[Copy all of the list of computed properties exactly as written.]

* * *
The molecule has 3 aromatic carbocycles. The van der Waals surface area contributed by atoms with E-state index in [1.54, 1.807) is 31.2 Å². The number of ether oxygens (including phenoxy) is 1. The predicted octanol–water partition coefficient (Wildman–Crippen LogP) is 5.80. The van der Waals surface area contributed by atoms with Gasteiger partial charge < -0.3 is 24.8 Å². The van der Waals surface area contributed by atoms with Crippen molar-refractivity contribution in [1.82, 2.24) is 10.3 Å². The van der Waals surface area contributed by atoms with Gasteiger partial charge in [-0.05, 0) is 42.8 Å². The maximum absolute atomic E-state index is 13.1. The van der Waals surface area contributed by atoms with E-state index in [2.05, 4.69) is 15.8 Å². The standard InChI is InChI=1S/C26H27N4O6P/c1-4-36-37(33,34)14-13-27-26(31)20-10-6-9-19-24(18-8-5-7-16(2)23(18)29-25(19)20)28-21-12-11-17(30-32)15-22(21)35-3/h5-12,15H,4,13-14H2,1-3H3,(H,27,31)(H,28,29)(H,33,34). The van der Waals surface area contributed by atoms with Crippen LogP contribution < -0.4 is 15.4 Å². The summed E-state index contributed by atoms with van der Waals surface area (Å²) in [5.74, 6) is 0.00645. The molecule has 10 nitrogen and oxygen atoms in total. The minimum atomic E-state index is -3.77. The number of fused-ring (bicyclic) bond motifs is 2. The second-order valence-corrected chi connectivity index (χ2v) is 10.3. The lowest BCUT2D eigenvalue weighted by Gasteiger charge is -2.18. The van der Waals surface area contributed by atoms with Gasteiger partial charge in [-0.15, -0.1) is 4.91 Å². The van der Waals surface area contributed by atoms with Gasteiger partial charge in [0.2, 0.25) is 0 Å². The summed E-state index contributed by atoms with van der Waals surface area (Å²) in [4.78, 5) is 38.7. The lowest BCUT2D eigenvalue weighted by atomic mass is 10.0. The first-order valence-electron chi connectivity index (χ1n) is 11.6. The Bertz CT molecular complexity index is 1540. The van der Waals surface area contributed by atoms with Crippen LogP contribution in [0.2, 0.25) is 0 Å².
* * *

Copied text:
The molecule has 3 aromatic carbocycles. The van der Waals surface area contributed by atoms with E-state index in [1.54, 1.807) is 31.2 Å². The number of ether oxygens (including phenoxy) is 1. The predicted octanol–water partition coefficient (Wildman–Crippen LogP) is 5.80. The van der Waals surface area contributed by atoms with Gasteiger partial charge < -0.3 is 24.8 Å². The van der Waals surface area contributed by atoms with Crippen molar-refractivity contribution in [1.82, 2.24) is 10.3 Å². The van der Waals surface area contributed by atoms with Gasteiger partial charge in [-0.05, 0) is 42.8 Å². The maximum absolute atomic E-state index is 13.1. The van der Waals surface area contributed by atoms with E-state index in [2.05, 4.69) is 15.8 Å². The standard InChI is InChI=1S/C26H27N4O6P/c1-4-36-37(33,34)14-13-27-26(31)20-10-6-9-19-24(18-8-5-7-16(2)23(18)29-25(19)20)28-21-12-11-17(30-32)15-22(21)35-3/h5-12,15H,4,13-14H2,1-3H3,(H,27,31)(H,28,29)(H,33,34). The van der Waals surface area contributed by atoms with Crippen LogP contribution < -0.4 is 15.4 Å². The summed E-state index contributed by atoms with van der Waals surface area (Å²) in [5.74, 6) is 0.00645. The molecule has 10 nitrogen and oxygen atoms in total. The minimum atomic E-state index is -3.77. The number of fused-ring (bicyclic) bond motifs is 2. The second-order valence-corrected chi connectivity index (χ2v) is 10.3. The lowest BCUT2D eigenvalue weighted by Gasteiger charge is -2.18. The van der Waals surface area contributed by atoms with Gasteiger partial charge in [-0.15, -0.1) is 4.91 Å². The van der Waals surface area contributed by atoms with Gasteiger partial charge in [0.2, 0.25) is 0 Å². The summed E-state index contributed by atoms with van der Waals surface area (Å²) in [4.78, 5) is 38.7. The lowest BCUT2D eigenvalue weighted by atomic mass is 10.0. The first-order valence-electron chi connectivity index (χ1n) is 11.6. The Bertz CT molecular complexity index is 1540. The van der Waals surface area contributed by atoms with Crippen LogP contribution in [0.2, 0.25) is 0 Å².